minimized, it has been the recent onus of researchers in this

area to produce methodologically sound and conservatively

interpreted accounts of the impact of cocaine on the

developing infant and toddler. Only recently has sound

research on the infant and toddler been possible as

prospectively enrolled cohorts mature to preschool age and

older. Thus, there are a number of interesting questions to

be investigated. Whether the effects linked to cocaine

exposure in utero are stable over time, and how they translate

behaviorally and developmentally will require increasing

attention as these infants mature.

The present study is intended as an initial exploration

of some of these developmental issues within improved

methodological design. Addressed here is whether toddlers

exposed in utero to crack differ from same aged unexposed

peers in their level of behavioral and adaptive development.













MATERIALS AND METHODS


Subjects

Subjects were 30 children exposed to crack in utero and

30 nonexposed control children who were part of a large,

ongoing, prospective longitudinal research project conducted

at Shands Teaching Hospital through the Department of

Pediatrics, Division of Neonatology. Subjects were the

children of women who were originally recruited predominantly

from public health department (PHD) prenatal clinics in two

counties in an understudied rural area of north central

Florida. Recruitment began in the Fall of 1991. These women

represented a range of low to moderate reproductive risk and

all were scheduled to deliver at the referral hospital. There

was a wide range of drug use with most smoking crack cocaine

and few having access to drug treatment.

Criteria for inclusion in the original study were: 1)

women over 18 years of age to reduce the confounding influence

of perinatal risk known to be associated with pregnancy in the

young teenager and to eliminate problems with obtaining

informed consent from minors, 2) women with no major illnesses










diagnosed prior to pregnancy that are known to affect

pregnancy or developmental outcome or maternal interaction or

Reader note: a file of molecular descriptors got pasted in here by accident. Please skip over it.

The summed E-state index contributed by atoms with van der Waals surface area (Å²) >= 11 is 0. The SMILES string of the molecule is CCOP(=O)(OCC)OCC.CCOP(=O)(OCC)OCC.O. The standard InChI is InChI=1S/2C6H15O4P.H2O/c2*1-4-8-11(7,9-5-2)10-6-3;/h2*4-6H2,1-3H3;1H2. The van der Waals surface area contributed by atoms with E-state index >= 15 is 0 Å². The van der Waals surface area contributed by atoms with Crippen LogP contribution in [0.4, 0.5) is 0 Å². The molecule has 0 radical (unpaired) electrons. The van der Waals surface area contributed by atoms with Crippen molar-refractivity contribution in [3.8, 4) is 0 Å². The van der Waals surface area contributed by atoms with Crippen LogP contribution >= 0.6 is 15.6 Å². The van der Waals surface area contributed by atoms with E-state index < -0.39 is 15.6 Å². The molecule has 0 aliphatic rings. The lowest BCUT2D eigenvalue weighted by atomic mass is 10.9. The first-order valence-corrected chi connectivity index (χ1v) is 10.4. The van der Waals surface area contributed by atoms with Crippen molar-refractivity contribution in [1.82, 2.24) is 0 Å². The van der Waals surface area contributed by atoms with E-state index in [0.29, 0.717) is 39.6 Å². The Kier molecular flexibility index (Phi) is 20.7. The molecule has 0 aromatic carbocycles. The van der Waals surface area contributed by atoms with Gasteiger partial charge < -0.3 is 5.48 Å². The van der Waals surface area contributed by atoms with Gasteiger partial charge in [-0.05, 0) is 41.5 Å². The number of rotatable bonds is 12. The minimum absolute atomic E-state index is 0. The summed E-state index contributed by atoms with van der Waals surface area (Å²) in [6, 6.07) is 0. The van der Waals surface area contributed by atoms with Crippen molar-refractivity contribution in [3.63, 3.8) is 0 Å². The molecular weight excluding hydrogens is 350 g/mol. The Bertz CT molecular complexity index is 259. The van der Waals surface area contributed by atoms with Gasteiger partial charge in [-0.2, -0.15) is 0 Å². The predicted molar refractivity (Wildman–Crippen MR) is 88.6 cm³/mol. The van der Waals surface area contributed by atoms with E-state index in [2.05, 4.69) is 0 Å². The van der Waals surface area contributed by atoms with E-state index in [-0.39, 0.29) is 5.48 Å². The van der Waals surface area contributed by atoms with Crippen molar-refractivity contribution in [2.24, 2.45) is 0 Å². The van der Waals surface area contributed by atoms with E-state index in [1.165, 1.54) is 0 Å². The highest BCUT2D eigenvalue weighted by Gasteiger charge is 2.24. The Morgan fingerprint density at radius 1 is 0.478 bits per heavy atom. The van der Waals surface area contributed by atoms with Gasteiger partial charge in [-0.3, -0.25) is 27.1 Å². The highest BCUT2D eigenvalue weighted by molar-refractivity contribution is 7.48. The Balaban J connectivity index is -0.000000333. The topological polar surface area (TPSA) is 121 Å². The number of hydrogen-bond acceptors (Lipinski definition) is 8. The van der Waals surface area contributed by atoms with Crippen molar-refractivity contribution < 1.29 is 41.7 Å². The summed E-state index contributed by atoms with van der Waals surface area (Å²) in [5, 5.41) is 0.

caregiving, such as diabetes, chronic hypertension, immune

complex disease, seizure disorders, mental illness or

retardation, etc., 3) women with no history of illegal drug

use other than marijuana and cocaine, 4) English speaking, and

5) women who did not use any of the following drugs without a

prescription or chronically with prescription: amphetamines,

benzodiazepines, barbiturates, opiates, methadone, and

methaqualone.

Target subjects were selected during a screening

interview from those who admitted any prenatal use of cocaine

or had a full toxicology screen positive for metabolites of

cocaine; maternal urine specimens were taken at two

unanticipated times, study enrollment and delivery. Any

patient who during the screening interview denied the use of

cocaine, the illicit substances and drugs listed above, and

had a negative cocaine toxicology screen were retained in the

subject pool as a potential match for a cocaine-using subject.

Matching was done within each county health department to

equate level of prenatal risk and included the following

subject conditions: 1) maternal race: black vs. nonblack; 2)

parity: primiparity vs. multiparity; and 3) socioeconomic










status: level of Hollingshead Index. These are factors which

have been shown to mediate caregiving and affect outcome of

high risk infants.

All subject mothers were interviewed once or twice

prenatally and/or at the time of birth, and their surviving

infants were evaluated at each followup time. Detailed drug-